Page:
There was an air of inevitability about the confirmation that Zimbabwe Cricket chairman Peter Chingoka would not be pulled up for financial irregularities, and would be allowed to continue as if nothing had happened.
After all, the situation has an uncanny resemblance to the wider political sphere in the country, as diplomats dither while the country burns.
Zimbabweans go to the polls next weekend in presidential and parliamentary elections. It should represent a moment of hope and opportunity - when I was home for the 2002 elections there were sparks in the air, a feeling that the people's will would triumph and a new era would begin.
But the word drifting out of the country now is that there is a complete sense of hopelessness. People have lost all faith in the democratic process and it's easy to see why.
Similarly, accusations of misrule have been levelled at ZC for years, with rumours of corruption and racism popping up at every turn.
When I spoke to former coach Phil Simmons during last year's World Cup he claimed that he was still owed US$120,000 by Zimbabwe Cricket, and expressed his belief that large amounts of money had disappeared during his time as coach.
"In 2003 Zimbabwe were a host country (for the World Cup), so they would have got 10 million (US Dollars) or more,"
"They then had a series against Australia though they might not have got much. Then they played India from which the TV rights were reportedly five million, so that's 15 million in three years.
"But six months to a year after that they couldn't pay phone bills - their phones were cut and their cheques were bouncing here and there. So what's the story - where has all the money gone? Because there's no new infrastructure, no new grounds have been built. Where has the money gone?"
It's exactly a year since I spoke to Simmons, but all that's changed is that ZC have been caught, questioned and released without charge.
"In its review of the ICC Audit Committee report, the ICC Board accepted that the KPMG report had found no evidence of criminality and that no individuals had gained financially,"
read the ICC statement.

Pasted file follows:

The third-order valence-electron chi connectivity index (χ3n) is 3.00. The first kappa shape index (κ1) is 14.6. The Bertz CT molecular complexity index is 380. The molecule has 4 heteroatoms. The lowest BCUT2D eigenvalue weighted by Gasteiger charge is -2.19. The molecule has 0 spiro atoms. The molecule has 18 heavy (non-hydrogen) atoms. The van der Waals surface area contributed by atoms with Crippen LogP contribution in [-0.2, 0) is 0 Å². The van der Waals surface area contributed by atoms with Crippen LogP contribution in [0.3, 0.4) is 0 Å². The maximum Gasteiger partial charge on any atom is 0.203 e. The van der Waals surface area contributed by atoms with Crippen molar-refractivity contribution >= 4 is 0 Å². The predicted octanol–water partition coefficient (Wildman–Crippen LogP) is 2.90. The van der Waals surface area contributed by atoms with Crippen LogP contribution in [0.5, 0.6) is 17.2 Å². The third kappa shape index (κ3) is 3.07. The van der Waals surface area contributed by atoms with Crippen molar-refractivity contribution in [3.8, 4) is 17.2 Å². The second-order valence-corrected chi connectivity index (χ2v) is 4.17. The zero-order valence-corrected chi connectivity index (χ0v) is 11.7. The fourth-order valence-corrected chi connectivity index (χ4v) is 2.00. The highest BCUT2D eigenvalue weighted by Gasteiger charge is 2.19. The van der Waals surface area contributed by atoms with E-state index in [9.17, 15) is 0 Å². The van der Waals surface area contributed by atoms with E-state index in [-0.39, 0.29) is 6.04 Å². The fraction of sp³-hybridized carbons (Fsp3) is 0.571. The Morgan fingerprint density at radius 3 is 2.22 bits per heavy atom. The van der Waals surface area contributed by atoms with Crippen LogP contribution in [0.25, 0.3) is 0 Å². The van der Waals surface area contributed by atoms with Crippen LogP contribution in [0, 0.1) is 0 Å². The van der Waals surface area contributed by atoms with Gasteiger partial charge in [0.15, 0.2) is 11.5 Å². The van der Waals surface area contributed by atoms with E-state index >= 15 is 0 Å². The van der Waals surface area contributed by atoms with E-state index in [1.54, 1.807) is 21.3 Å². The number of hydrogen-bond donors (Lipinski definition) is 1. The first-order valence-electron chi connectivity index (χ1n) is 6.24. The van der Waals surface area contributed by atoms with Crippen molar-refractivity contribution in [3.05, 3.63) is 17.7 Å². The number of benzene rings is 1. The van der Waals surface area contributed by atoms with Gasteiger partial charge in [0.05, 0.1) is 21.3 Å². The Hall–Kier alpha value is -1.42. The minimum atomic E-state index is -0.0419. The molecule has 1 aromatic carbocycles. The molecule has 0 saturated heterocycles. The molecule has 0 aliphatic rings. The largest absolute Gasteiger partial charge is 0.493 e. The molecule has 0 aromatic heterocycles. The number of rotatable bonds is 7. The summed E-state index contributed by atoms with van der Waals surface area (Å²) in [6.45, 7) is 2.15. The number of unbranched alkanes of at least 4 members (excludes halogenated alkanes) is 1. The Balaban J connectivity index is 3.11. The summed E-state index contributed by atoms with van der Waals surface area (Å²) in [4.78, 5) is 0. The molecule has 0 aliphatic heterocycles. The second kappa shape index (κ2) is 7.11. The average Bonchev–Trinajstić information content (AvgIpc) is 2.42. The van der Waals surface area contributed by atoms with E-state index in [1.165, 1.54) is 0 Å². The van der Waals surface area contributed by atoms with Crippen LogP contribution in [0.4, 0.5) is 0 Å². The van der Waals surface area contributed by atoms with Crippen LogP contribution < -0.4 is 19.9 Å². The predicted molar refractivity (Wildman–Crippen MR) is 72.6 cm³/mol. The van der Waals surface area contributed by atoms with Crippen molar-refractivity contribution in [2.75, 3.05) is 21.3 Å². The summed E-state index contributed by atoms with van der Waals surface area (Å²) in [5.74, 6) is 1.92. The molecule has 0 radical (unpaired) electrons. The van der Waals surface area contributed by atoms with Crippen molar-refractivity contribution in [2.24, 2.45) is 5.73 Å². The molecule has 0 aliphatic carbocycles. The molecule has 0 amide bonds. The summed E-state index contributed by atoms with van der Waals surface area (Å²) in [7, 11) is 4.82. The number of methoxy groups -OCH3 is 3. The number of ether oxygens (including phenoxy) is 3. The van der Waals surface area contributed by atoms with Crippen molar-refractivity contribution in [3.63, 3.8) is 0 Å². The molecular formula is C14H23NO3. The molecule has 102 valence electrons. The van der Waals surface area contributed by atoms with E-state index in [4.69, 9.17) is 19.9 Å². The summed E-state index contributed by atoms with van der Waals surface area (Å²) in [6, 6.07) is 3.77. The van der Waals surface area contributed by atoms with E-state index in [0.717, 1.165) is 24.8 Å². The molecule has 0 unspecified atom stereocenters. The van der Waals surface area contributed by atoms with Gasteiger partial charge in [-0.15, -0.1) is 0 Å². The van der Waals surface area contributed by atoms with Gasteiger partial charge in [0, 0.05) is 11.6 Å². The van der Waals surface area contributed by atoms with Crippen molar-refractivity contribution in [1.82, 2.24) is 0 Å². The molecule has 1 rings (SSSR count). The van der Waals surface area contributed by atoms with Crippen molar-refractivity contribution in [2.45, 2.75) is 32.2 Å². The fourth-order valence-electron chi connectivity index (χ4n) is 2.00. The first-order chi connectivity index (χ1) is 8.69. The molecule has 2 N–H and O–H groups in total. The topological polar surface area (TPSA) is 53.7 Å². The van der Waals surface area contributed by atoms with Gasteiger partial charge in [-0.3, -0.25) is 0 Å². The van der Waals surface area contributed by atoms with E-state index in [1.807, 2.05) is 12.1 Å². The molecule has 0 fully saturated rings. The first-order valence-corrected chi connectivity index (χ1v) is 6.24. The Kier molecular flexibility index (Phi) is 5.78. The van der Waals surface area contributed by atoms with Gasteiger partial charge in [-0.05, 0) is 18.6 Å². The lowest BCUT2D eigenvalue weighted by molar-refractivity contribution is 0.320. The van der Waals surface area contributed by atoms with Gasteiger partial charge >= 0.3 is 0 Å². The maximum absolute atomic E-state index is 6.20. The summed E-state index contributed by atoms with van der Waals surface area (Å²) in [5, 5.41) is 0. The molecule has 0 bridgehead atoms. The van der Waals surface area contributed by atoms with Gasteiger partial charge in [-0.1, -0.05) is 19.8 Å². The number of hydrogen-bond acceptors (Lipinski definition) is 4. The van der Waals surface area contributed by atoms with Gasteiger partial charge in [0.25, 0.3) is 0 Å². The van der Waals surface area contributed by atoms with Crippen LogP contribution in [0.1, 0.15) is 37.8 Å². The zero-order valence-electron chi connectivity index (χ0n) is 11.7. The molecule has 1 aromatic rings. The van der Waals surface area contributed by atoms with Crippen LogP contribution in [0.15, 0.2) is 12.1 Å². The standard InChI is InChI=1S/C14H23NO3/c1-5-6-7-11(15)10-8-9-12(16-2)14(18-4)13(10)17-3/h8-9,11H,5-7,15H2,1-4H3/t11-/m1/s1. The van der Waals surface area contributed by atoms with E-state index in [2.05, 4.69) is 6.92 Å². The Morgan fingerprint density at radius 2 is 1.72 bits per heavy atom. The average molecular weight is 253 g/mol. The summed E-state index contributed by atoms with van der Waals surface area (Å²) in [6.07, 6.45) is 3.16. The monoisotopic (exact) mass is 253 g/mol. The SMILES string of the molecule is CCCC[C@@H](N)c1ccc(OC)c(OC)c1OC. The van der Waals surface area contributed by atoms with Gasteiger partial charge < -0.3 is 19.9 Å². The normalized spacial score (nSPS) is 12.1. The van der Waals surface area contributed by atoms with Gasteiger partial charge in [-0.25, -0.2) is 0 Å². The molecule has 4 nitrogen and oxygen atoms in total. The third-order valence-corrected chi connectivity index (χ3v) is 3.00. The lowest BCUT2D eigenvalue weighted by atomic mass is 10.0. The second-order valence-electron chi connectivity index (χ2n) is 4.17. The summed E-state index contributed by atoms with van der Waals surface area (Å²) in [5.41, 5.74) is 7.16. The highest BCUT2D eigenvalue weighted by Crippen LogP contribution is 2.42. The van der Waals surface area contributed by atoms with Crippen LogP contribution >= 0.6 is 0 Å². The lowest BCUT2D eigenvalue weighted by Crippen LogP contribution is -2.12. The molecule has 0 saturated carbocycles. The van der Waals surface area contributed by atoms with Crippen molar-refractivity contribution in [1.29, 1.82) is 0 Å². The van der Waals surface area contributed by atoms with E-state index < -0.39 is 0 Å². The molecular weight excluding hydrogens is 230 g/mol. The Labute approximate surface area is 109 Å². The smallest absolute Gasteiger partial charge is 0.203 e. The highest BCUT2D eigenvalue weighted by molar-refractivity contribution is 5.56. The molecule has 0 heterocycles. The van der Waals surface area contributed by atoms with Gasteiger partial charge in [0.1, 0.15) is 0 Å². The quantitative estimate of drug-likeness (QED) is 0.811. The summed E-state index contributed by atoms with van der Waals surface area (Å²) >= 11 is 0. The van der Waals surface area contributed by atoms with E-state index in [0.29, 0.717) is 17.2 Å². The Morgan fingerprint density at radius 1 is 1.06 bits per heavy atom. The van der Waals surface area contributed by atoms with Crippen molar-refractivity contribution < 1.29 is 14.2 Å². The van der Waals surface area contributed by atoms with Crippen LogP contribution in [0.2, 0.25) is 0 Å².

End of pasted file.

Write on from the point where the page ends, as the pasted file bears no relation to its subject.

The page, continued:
"The Board noted, however, that the report highlighted serious financial irregularities. ZC reported to the ICC Board that it had taken substantial remedial action to correct these irregularities and would continue to do so."
The fact that the board could not even hide behind ambiguity and vagueness says it all.
If there were serious financial irregularities that needed "substantial remedial action" then something wasn't right, and even if individuals did not benefit then the game certainly didn't - as Cricinfo's Steven Price found in a profile of the state of cricket at all levels in Zimbabwe.
And there lies the key - it's blatantly obvious that the game is dying a torturous death, yet the ICC simply stand by because one less member would mean one less vote. Crucially, it would mean one less vote for the Afro-Asia bloc of South Africa, India, Pakistan, Sri Lanka and Bangladesh.
Instead, Zimbabwe will surely return to Test cricket in May, when India will tour a country on its knees. If that seems inevitable given the lack of action so far, then there will be an even greater inevitability about the result - even coach Robin Brown has admitted to me that his side are not "anywhere near" Test level.
But that won't concern the administrators. Just as the African election observers will no doubt endorse a resounding victory for president Robert Mugabe, so the ICC board will agree to re-admit Zimbabwe to the Test frame.
No wonder Zimbabweans have lost all hope.